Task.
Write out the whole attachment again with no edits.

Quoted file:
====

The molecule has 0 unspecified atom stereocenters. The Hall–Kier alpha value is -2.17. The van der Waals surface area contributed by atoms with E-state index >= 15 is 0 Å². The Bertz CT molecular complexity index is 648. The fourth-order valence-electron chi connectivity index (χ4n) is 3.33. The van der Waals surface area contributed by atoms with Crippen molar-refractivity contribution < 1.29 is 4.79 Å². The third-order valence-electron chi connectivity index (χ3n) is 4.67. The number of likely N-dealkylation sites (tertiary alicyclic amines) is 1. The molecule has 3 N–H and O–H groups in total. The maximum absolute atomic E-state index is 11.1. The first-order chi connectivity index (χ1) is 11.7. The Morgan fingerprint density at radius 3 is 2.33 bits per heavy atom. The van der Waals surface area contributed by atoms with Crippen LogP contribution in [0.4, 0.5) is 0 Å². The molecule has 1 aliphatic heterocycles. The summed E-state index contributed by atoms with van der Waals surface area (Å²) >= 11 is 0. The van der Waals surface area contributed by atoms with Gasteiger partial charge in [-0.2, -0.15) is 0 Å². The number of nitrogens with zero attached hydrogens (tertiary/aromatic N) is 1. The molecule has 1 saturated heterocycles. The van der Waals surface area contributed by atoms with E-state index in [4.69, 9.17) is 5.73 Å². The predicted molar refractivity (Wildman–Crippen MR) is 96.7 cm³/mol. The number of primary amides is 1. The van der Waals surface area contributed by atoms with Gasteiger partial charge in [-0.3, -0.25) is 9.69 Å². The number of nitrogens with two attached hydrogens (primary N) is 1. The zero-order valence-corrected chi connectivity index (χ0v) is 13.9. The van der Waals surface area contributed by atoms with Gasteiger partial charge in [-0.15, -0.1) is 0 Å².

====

The molecule has 0 unspecified atom stereocenters. The Hall–Kier alpha value is -2.17. The van der Waals surface area contributed by atoms with E-state index >= 15 is 0 Å². The Bertz CT molecular complexity index is 648. The fourth-order valence-electron chi connectivity index (χ4n) is 3.33. The van der Waals surface area contributed by atoms with Crippen molar-refractivity contribution < 1.29 is 4.79 Å². The third-order valence-electron chi connectivity index (χ3n) is 4.67. The number of likely N-dealkylation sites (tertiary alicyclic amines) is 1. The molecule has 3 N–H and O–H groups in total. The maximum absolute atomic E-state index is 11.1. The first-order chi connectivity index (χ1) is 11.7. The Morgan fingerprint density at radius 3 is 2.33 bits per heavy atom. The van der Waals surface area contributed by atoms with Crippen LogP contribution in [0.4, 0.5) is 0 Å². The molecule has 1 aliphatic heterocycles. The summed E-state index contributed by atoms with van der Waals surface area (Å²) >= 11 is 0. The van der Waals surface area contributed by atoms with Gasteiger partial charge in [-0.2, -0.15) is 0 Å². The number of nitrogens with zero attached hydrogens (tertiary/aromatic N) is 1. The molecule has 1 saturated heterocycles. The van der Waals surface area contributed by atoms with E-state index in [4.69, 9.17) is 5.73 Å². The predicted molar refractivity (Wildman–Crippen MR) is 96.7 cm³/mol. The number of primary amides is 1. The van der Waals surface area contributed by atoms with Gasteiger partial charge in [-0.3, -0.25) is 9.69 Å². The number of nitrogens with two attached hydrogens (primary N) is 1. The zero-order valence-corrected chi connectivity index (χ0v) is 13.9. The van der Waals surface area contributed by atoms with Gasteiger partial charge in [-0.15, -0.1) is 0 Å².